The scale-back on IT plans, as some companies respond to a slowing economy, is leading some businesses to slash their IT consulting budgets in an effort to rein in spending.
Principal consultant in advanced computing technology at Du Pont in the US said: "Everywhere I look companies are being told to get rid of contracts with consultants to save money."
Earning shortfalls by many IT vendors is spreading to consultancies.
E-business consultancy Xpedior said a decline in revenue has prompted the company to lay off 300 employees or 42 per cent of its workforce.
In a recent survey of 20 European and 50 US CIOs by Merrill Lynch, nearly half the respondents said they will spend less on this year's IT budgets than they did last year.
They also said the economic slowdown has forced their companies to prioritise or even delay projects; 40 per cent said they will reduce the number of consultants they use.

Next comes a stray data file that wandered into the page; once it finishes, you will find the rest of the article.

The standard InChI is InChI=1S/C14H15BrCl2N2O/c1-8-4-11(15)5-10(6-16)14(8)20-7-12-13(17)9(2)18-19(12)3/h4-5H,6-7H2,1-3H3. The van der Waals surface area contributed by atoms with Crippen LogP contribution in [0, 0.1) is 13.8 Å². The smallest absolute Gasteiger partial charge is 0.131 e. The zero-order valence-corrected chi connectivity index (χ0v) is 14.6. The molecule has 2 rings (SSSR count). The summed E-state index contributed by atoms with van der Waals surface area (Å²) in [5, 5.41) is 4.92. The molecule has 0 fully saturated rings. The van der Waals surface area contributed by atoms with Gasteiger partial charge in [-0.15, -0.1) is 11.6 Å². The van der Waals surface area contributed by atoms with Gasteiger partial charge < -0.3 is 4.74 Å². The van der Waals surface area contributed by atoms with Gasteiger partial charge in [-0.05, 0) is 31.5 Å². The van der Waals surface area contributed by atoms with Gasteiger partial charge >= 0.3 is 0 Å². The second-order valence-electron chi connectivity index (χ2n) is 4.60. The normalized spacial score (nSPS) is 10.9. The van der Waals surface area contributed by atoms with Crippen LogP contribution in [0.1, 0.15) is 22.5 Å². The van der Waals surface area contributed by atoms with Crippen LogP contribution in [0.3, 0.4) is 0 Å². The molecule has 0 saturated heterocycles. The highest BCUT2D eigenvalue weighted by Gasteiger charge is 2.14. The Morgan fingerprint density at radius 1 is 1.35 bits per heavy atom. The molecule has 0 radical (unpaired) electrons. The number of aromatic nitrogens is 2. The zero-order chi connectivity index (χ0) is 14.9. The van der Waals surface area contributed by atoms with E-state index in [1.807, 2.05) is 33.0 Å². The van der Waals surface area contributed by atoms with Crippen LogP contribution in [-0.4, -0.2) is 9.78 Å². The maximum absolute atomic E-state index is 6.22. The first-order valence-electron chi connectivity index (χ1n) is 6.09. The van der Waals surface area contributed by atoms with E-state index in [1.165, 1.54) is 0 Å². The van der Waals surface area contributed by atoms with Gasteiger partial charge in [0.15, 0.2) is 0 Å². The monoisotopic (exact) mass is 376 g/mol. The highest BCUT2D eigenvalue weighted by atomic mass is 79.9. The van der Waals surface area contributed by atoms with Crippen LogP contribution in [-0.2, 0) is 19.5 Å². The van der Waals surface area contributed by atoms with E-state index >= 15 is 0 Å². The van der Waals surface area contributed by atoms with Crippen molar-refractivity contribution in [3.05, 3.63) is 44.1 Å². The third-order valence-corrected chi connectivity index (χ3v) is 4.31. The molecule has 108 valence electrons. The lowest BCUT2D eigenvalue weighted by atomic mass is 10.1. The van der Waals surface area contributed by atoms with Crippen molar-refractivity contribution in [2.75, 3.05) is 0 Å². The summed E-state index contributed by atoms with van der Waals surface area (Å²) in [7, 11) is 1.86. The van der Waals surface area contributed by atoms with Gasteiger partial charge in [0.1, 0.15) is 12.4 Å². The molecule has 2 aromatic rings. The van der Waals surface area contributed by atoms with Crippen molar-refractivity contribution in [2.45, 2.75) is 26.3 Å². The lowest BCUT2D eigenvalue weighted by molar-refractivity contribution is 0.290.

"We normally maintain relationships with a number of consultants, but for the first half of this year, we're aiming to reduce these relationships because of the change in the market environment," said Steve Norwitz, a spokesman for US-based asset manager T Rowe Price Associates.
Norwitz added that the consulting pullback is "being played out across the financial services industry".
Kennedy Information Research Group analyst Joshua Randall said that last year "everyone was trying to increase their revenues through consulting and Web transformation projects".
But today, he said, more clients are trying to control costs and one way they can do that is by cutting back on professional services spending.